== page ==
New University of Otago, Christchurch, research has found that a legal drug – alcohol – causes more widespread harm to New Zealand society than other illegal drugs.
Published in the UK's highly-respected Journal of Psychopharmacology, the findings show alcohol is the most harmful drug for the total population – when separately considering harm to those who use it and harm to others – followed by methamphetamine, synthetic cannabinoids and tobacco.
While other international drug harm ranking studies have examined harm in a general population, this Health Research Council-funded study is believed to be the first to evaluate and rank psychoactive drugs in Aotearoa New Zealand according to harm within both the general population, and also separately for youth.
Two expert panels were established to provide data for the study, using knowledge based on their diverse expertise in medicine, psychology, justice, community services and harm reduction. Two facilitated workshops identified separate rankings of harm for (firstly) the total population, and then for youth aged between 12 and 17.
In all, 23 drugs (including legal drugs such as alcohol and tobacco) were scored against 17 different harm criteria using a swing weighting process, and analysed with specialised Multi Criteria Decision Analysis MCDA) software. This method is used to systematically consider options and build consensus; it is a valuable method for this type of study when quantitative data are not consistently available.
Study co-author, Dr Rose Crossin from the campus's Department of Population Health, says the findings will surprise some – who may have assumed other illegal drugs caused more harm than our most widely used legal drug.
“It might challenge people to learn this, but alcohol isn't the most harmful because it's the most widely used drug in Aotearoa New Zealand. It's rated the most harmful because of its association with a huge number of diseases, cancers, psychological disorders and other medical conditions.
“Alcohol also causes more harm to others than to those who use it, including families, friends, communities and wider society. As one example, it's associated with the likes of foetal alcohol spectrum disorder, which negatively affects a person's life, education and employment prospects. Therefore, we need to improve resourcing for interventions that reduce harm, for those who need them,” says Dr Crossin.
Aotearoa's two most widely used legal drugs, alcohol and tobacco, were found to cause the first and fourth-largest amount of harm overall.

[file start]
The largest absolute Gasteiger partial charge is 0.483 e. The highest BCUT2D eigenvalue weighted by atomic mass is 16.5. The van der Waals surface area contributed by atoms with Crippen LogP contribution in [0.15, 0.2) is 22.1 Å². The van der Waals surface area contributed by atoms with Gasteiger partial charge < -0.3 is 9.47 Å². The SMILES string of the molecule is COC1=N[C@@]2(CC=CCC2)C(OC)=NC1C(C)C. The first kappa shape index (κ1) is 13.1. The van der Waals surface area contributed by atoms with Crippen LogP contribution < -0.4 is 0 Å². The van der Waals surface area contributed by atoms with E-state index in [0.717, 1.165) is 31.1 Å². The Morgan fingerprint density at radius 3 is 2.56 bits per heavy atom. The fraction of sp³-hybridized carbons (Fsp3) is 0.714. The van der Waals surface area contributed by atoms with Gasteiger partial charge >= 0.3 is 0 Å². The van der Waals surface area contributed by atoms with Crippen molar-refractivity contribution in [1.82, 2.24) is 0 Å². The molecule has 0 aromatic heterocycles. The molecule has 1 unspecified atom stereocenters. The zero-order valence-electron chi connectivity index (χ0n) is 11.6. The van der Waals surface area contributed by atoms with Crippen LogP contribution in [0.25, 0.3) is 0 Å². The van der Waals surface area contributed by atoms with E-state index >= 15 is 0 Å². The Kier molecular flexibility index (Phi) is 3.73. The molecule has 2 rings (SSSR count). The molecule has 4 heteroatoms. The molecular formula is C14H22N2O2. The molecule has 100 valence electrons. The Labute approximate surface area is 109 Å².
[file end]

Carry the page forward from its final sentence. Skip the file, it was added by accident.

Study co-author Professor Joe Boden, from the campus's Department of Psychological Medicine, says the results also identified a mismatch between harmfulness and legal status.
“We found a spread of harmfulness amongst a number of illegal Class A drugs, with some causing a lot of harm, and others very little. In some cases, the criminal penalties for using these drugs don't match the level of societal harm they actually cause,” says Professor Boden.
New Zealand's drug policies are also causing harm, the study authors say.
“Our study has identified that a significant proportion of drug harm arises from the legal status of the drug, rather from the drug itself. This includes harms to the drug user such as loss of employment and relationships, along with harms to others relating to crime and family adversities. This suggests we need to reconsider our policy settings to reduce overall drug harm, and consider how best to support family, friends and communities – not just the actual individual using the drug,” Professor Boden says.
NZ Drug Foundation Executive Director Sarah Helm says that the new research is extremely valuable, especially as it focuses on the New Zealand population.
“When you rank drugs by harm, the evidence supporting drug law reform is compelling. This research makes clear that there's no relationship between legality and lower harm, in fact our laws are causing a lot of the harm. We need to shift towards regulation of substances based on the actual harm they cause.”
The New Zealand Drug Harms Ranking Study: A Multi-Criteria Decision Analysis
Rose Crossin, University of Otago, Christchurch; Joe Boden, University of Otago, Christchurch; Tuari Potiki, University of Otago; Chris Wilkins, Massey University
Journal of Psychopharmacology
For more information, contact:
Dr Rose Crossin
Department of Population Health
University of Otago, Christchurch
Professor Joe Boden
Director, Christchurch Health and Development Study
University of Otago, Christchurch